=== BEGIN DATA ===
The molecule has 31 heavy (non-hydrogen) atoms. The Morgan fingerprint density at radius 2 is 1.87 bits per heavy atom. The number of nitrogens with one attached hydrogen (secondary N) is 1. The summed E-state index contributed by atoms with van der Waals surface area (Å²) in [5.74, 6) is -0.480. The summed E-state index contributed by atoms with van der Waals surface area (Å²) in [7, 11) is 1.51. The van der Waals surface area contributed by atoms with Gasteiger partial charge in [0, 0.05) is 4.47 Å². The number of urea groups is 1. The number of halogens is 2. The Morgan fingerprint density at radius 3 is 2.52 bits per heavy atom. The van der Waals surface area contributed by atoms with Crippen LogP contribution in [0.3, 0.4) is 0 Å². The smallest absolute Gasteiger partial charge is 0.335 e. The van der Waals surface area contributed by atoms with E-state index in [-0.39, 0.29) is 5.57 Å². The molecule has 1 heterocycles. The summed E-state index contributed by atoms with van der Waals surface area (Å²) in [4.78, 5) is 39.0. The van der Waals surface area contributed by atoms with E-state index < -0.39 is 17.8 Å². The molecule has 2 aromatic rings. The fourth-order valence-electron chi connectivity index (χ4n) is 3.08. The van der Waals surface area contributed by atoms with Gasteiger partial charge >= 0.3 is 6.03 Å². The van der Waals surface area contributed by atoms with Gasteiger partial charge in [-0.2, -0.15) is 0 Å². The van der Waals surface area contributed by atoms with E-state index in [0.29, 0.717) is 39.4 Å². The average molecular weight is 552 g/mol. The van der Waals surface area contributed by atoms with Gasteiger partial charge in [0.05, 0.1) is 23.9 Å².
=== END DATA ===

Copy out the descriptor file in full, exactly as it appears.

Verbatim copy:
The molecule has 31 heavy (non-hydrogen) atoms. The Morgan fingerprint density at radius 2 is 1.87 bits per heavy atom. The number of nitrogens with one attached hydrogen (secondary N) is 1. The summed E-state index contributed by atoms with van der Waals surface area (Å²) in [5.74, 6) is -0.480. The summed E-state index contributed by atoms with van der Waals surface area (Å²) in [7, 11) is 1.51. The van der Waals surface area contributed by atoms with Gasteiger partial charge in [0, 0.05) is 4.47 Å². The number of urea groups is 1. The number of halogens is 2. The Morgan fingerprint density at radius 3 is 2.52 bits per heavy atom. The van der Waals surface area contributed by atoms with Crippen LogP contribution in [0.3, 0.4) is 0 Å². The smallest absolute Gasteiger partial charge is 0.335 e. The van der Waals surface area contributed by atoms with E-state index in [-0.39, 0.29) is 5.57 Å². The molecule has 1 heterocycles. The summed E-state index contributed by atoms with van der Waals surface area (Å²) in [4.78, 5) is 39.0. The van der Waals surface area contributed by atoms with E-state index < -0.39 is 17.8 Å². The molecule has 2 aromatic rings. The fourth-order valence-electron chi connectivity index (χ4n) is 3.08. The van der Waals surface area contributed by atoms with Gasteiger partial charge >= 0.3 is 6.03 Å². The van der Waals surface area contributed by atoms with Gasteiger partial charge in [-0.2, -0.15) is 0 Å². The van der Waals surface area contributed by atoms with E-state index in [0.29, 0.717) is 39.4 Å². The average molecular weight is 552 g/mol. The van der Waals surface area contributed by atoms with Gasteiger partial charge in [0.05, 0.1) is 23.9 Å².